How to Gain Stamina for Basketball
Basketball is a demanding sport that requires high levels of cardio-respiratory endurance. As you sprint from one side of the court to the other, your heart and lungs work overtime to provide fresh oxygen to your muscles. The more fit your cardiovascular system is, the longer it takes to become winded when you play. When it comes to improving stamina, basketball players can rely upon a wide variety of exercises. Workouts such as jogging, jumping rope and swimming can improve endurance by keeping your heart rate elevated for at least 30 minutes at a time.
Adopt a regular workout schedule that includes an hour of intense cardiovascular exercise three to four days per week. Put on a good pair of running shoes and start jogging at a leisurely pace around your neighborhood. Find a steady rhythm that lets you run continually without stopping to catch your breath for at least 30 minutes.
Calculate your maximum heart rate by subtracting your age from 220, as recommended by MayoClinic.com. Use your heart rate monitor to make sure your pulse reaches 70 to 85 percent of this number during your workout; for example, 133 to 162 beats per minute is the range for a 30-year-old man. Adjust your intensity as you exercise to ensure that your heart rate remains elevated for 30 minutes to an hour.
Use a jump rope once a day to help build burst endurance in your cardiovascular system. Grip the handles of the jump rope and jump as fast and hard as you can, causing a spike in your heart rate. Increase your speed until your pulse reaches the upper end of your target heart rate -- about 85 percent of your maximum heart rate. Keep this up for five to 10 minutes before slowing your pace and gradually coming to a stop.
Add sprints to your workout to prepare your body for quick, high-intensity bouts of exertion. Mark out 25 meters – the average length of a basketball court – and practice covering that distance as quickly as possible with sprints. Record your time with a stopwatch and gradually increase your speed each week.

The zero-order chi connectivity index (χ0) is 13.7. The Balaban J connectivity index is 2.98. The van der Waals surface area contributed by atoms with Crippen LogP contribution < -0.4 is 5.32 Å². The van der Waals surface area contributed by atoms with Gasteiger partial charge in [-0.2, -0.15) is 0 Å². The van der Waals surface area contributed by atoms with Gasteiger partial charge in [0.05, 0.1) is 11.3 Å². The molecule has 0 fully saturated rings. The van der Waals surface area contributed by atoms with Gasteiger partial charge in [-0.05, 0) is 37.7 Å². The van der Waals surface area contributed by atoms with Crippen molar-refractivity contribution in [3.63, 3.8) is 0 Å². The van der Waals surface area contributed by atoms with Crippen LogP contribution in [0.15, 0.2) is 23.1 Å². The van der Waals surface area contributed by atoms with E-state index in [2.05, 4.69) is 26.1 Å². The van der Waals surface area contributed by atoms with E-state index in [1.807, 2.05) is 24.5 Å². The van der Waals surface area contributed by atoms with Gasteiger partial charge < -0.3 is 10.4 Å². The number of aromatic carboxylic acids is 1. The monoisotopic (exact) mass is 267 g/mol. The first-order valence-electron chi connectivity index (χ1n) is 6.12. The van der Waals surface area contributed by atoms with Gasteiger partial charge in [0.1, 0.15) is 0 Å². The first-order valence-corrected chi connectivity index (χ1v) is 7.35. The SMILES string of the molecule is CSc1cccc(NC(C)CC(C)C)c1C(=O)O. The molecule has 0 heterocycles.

Switch up your jogging routine with bicycling, hiking, swimming and other activities that keep your heart rate up for long periods of time. Enlist a friend or teammate for some one-on-one to keep your body acclimated to the specific aerobic demands of a basketball game.
Stay fit by eating a diet rich in lean meats, leafy greens, whole grains and fruits. Avoid high-calorie foods and drinks that offer little nutrition, such as candy, soft drinks and other types of junk food. Keep your upper body muscles in shape with regular strength training exercises, such as pushups, pullups or weightlifting.
Always stretch your muscles before engaging in intensive cardiovascular exercise. When performing sprints, make sure you have enough room after the 25-meter mark to safely come to a stop without hitting a wall or other obstacles.
For best results, talk to your coach or physician before starting an exercise routine to make sure you are healthy enough to participate.
Based in the Appalachian Mountains, Brian Connolly is a certified nutritionist and has been writing professionally since 2000. He is a licensed yoga and martial arts instructor whose work regularly appears in “Metabolism,” “Verve” and publications throughout the East Coast. Connolly holds advanced degrees from the University of North Carolina, Asheville and the University of Virginia.